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FRIEDMAN v. UNITED STATES

March 28, 1921

FRIEDMAN
v.
UNITED STATES



APPEAL FROM THE COURT OF CLAIMS

White, McKenna, Holmes, Day, Van Devanter, Pitney, McReynolds, Brandeis; Clarke took no part in the consideration and decision of this case

Author: Mckenna

[ 255 U.S. Page 468]

 MR. JUSTICE McKENNA delivered the opinion of the court.

Action to recover the sum of $3,600, excessive payment exacted by the Secretary of the Interior for 120 acres of coal land, which plaintiff (we so designate him in this opinion) was entitled to enter and did enter under § 2347 of the Revised Statutes.

The Court of Claims dismissed the petition and from its judgment this appeal is prosecuted.

The right of plaintiff to enter the land is not disputed. The dispute is as to the price prescribed by § 2347. Its provision is that payment shall be made of not less than $10 per acre if the lands selected be more than 15 miles

[ 255 U.S. Page 469]

     from a completed railroad, and not less than $20 per acre if they be within 15 miles of the railroad.

The entry of plaintiff was within 15 miles of the railroad and the Secretary required the payment of $50 per acre. The requirement is attacked as beyond the power of the Secretary, it being in excess of the statutory price which, it is contended, is $20 per acre; and to sustain the attack there is adduced the prior practice of the Interior Department and cases whose analogy, it is contended, demonstrate that the words "not less than twenty dollars per acre" mean not more than twenty dollars per acre. The answer to the contention would seem necessarily to be that "less" and "more" are words of contrast -- indeed of opposition, and cannot be confounded. It is easy to see that if their difference should be disregarded in dealing with the things of the world, sensible or insensible, the resulting confusion would be hard to describe.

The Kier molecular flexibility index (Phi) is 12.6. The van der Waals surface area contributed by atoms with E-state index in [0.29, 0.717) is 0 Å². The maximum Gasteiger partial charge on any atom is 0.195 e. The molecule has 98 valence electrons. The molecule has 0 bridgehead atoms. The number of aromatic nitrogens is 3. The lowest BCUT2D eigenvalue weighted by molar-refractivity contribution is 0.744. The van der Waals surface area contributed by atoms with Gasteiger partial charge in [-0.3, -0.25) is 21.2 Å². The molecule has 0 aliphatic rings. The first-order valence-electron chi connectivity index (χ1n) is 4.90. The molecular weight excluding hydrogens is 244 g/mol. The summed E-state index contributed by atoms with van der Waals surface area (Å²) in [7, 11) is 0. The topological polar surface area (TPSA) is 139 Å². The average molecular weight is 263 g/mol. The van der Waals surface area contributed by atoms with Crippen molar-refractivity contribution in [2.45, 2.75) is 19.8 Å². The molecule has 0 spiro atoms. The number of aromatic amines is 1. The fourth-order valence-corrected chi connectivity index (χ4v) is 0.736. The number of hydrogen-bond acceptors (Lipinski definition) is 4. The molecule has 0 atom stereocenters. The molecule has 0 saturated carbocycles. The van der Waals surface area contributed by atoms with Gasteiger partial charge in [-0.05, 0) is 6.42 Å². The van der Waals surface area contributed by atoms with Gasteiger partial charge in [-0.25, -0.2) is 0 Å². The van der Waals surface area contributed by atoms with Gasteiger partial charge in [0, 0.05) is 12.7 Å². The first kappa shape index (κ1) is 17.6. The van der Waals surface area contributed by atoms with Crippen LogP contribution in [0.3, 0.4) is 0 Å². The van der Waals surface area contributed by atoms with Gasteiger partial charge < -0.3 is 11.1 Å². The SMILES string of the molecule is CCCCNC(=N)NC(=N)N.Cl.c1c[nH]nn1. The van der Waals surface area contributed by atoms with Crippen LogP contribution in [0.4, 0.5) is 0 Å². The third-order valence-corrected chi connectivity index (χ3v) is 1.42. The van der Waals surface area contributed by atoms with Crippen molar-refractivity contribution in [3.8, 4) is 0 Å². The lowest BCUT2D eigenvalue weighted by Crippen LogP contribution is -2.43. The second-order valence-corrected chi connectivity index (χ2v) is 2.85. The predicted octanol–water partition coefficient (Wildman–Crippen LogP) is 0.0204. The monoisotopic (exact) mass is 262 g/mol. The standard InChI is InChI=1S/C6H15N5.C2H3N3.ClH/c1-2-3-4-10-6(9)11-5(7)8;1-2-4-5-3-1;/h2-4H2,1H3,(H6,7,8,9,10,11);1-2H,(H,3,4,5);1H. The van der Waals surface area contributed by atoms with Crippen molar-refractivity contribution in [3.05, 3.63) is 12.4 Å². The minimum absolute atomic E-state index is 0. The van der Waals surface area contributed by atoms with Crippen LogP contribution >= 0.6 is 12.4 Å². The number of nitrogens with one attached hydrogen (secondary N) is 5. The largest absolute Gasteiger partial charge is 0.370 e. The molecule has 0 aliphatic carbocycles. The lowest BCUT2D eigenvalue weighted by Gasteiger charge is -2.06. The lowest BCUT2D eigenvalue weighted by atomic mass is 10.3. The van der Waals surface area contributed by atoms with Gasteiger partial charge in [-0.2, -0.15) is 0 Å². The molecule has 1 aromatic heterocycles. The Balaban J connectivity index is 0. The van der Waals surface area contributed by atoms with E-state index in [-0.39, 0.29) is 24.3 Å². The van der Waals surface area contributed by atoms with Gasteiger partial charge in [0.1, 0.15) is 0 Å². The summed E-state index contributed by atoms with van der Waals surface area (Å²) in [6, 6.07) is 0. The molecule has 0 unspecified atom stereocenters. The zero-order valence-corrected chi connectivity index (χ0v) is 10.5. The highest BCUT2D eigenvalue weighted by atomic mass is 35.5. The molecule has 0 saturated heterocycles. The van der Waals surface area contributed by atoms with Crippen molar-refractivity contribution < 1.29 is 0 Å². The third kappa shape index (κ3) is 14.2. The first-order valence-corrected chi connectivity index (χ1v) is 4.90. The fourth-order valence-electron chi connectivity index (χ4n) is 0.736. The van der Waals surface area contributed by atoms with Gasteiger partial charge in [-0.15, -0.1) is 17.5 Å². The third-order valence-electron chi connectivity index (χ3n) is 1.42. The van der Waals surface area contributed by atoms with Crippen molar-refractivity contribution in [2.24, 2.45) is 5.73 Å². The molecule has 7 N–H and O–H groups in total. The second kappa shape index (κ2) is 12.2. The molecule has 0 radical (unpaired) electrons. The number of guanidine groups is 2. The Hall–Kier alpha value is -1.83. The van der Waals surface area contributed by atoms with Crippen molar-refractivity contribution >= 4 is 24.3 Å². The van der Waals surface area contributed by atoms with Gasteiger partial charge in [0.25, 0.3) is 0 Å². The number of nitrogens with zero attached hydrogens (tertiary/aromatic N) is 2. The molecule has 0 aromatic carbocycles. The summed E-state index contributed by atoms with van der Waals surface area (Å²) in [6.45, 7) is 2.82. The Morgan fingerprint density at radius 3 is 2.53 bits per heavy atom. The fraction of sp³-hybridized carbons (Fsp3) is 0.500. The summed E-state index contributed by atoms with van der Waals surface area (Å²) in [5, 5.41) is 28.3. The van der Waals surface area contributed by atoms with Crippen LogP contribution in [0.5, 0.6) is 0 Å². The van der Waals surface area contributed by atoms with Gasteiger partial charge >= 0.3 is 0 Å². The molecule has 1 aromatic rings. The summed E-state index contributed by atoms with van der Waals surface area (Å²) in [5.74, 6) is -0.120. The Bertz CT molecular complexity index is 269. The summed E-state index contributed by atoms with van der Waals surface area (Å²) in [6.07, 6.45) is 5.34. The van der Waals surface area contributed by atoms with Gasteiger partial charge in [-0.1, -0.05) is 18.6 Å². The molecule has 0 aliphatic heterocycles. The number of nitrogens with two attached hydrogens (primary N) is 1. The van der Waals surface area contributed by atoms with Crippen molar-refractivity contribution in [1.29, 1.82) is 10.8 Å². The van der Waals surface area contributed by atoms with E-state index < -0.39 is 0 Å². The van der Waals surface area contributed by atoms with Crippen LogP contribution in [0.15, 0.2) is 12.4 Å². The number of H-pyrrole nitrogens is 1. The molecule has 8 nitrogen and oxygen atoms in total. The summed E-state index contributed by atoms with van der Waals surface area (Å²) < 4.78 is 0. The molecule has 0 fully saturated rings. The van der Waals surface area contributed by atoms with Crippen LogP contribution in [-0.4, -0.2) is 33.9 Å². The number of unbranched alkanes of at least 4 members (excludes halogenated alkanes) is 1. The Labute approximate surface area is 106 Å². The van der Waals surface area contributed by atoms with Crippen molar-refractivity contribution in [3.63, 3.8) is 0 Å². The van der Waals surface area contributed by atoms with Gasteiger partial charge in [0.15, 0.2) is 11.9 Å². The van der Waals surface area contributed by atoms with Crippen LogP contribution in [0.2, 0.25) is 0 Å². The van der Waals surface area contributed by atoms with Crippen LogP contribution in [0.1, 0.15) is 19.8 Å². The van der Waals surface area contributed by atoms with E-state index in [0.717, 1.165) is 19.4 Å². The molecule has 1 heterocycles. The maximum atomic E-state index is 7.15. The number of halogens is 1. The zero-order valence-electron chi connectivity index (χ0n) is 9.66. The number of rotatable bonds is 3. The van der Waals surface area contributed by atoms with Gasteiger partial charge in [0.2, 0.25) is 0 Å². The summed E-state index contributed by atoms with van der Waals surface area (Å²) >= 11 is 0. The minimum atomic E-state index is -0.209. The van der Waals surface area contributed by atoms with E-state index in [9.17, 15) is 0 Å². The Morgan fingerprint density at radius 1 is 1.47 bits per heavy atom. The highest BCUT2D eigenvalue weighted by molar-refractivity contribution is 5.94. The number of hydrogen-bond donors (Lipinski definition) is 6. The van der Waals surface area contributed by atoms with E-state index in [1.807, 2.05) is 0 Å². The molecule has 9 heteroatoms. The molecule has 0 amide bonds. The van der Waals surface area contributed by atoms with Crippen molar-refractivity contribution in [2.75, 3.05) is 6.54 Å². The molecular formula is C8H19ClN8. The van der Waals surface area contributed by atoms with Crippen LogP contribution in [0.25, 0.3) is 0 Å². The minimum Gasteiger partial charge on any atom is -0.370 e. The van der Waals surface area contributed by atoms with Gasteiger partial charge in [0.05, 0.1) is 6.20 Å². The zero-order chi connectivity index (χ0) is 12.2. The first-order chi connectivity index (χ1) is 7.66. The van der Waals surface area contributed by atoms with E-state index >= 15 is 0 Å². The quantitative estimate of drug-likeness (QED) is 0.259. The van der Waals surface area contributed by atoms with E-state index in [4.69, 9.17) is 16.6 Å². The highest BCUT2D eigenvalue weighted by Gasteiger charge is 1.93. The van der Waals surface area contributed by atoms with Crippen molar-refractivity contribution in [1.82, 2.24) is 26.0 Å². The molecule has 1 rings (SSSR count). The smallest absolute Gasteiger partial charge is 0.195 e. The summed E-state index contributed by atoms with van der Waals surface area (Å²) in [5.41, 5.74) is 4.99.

Plaintiff makes the words even more facile to management than in the above contention and makes them exclude all freedom of judgment and choice of price which they seem not only to imply but to require, in the administration of § 2347. In support of the liberty of identifying or confusing different things plaintiff invokes the practice of the Interior Department from 1873 to 1907, and urges that Congress by silence gave sanction and approval to the practice.

The inference deduced from the practice and the asserted sanction we cannot accept. The practice was but the exercise of administration by the Department upon the then circumstances, deemed proper and adequate then and accepted as such by Congress.

In 1907 there was a change of conditions and they dictated a change in administration and, in aid of a judgment of values and its exercise under the direction of § 2347, coal lands were subjected to classification and appraisement, a ...


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